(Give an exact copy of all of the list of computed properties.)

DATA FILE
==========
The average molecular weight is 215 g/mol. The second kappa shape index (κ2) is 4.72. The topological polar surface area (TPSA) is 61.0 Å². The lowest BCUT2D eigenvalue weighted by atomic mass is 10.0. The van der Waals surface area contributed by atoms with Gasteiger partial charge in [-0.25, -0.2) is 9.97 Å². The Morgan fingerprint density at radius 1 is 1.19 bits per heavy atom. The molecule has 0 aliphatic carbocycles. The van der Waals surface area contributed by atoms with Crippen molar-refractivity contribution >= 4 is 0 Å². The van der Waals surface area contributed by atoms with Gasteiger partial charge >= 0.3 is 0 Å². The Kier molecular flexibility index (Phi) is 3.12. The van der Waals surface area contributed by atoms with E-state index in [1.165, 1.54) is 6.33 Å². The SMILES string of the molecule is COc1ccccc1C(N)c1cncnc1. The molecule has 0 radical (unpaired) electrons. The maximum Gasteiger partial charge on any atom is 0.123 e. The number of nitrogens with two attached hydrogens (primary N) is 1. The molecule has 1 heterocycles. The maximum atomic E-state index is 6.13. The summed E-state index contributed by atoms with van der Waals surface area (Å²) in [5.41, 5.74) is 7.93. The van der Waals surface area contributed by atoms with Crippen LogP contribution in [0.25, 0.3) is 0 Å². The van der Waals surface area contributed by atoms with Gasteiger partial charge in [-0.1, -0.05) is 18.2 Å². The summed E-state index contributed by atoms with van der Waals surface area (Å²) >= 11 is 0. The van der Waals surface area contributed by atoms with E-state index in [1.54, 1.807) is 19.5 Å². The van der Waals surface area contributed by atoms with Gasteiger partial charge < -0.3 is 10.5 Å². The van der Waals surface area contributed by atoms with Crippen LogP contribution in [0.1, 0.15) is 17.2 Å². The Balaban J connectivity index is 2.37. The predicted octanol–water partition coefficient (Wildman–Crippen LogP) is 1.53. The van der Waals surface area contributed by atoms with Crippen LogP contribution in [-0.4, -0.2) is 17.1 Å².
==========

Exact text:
The average molecular weight is 215 g/mol. The second kappa shape index (κ2) is 4.72. The topological polar surface area (TPSA) is 61.0 Å². The lowest BCUT2D eigenvalue weighted by atomic mass is 10.0. The van der Waals surface area contributed by atoms with Gasteiger partial charge in [-0.25, -0.2) is 9.97 Å². The Morgan fingerprint density at radius 1 is 1.19 bits per heavy atom. The molecule has 0 aliphatic carbocycles. The van der Waals surface area contributed by atoms with Crippen molar-refractivity contribution >= 4 is 0 Å². The van der Waals surface area contributed by atoms with Gasteiger partial charge >= 0.3 is 0 Å². The Kier molecular flexibility index (Phi) is 3.12. The van der Waals surface area contributed by atoms with E-state index in [1.165, 1.54) is 6.33 Å². The SMILES string of the molecule is COc1ccccc1C(N)c1cncnc1. The molecule has 0 radical (unpaired) electrons. The maximum Gasteiger partial charge on any atom is 0.123 e. The number of nitrogens with two attached hydrogens (primary N) is 1. The molecule has 1 heterocycles. The maximum atomic E-state index is 6.13. The summed E-state index contributed by atoms with van der Waals surface area (Å²) in [5.41, 5.74) is 7.93. The van der Waals surface area contributed by atoms with Crippen LogP contribution in [0.25, 0.3) is 0 Å². The van der Waals surface area contributed by atoms with Gasteiger partial charge in [-0.1, -0.05) is 18.2 Å². The summed E-state index contributed by atoms with van der Waals surface area (Å²) >= 11 is 0. The van der Waals surface area contributed by atoms with E-state index in [1.54, 1.807) is 19.5 Å². The van der Waals surface area contributed by atoms with Gasteiger partial charge < -0.3 is 10.5 Å². The van der Waals surface area contributed by atoms with Crippen LogP contribution in [0.1, 0.15) is 17.2 Å². The Balaban J connectivity index is 2.37. The predicted octanol–water partition coefficient (Wildman–Crippen LogP) is 1.53. The van der Waals surface area contributed by atoms with Crippen LogP contribution in [-0.4, -0.2) is 17.1 Å².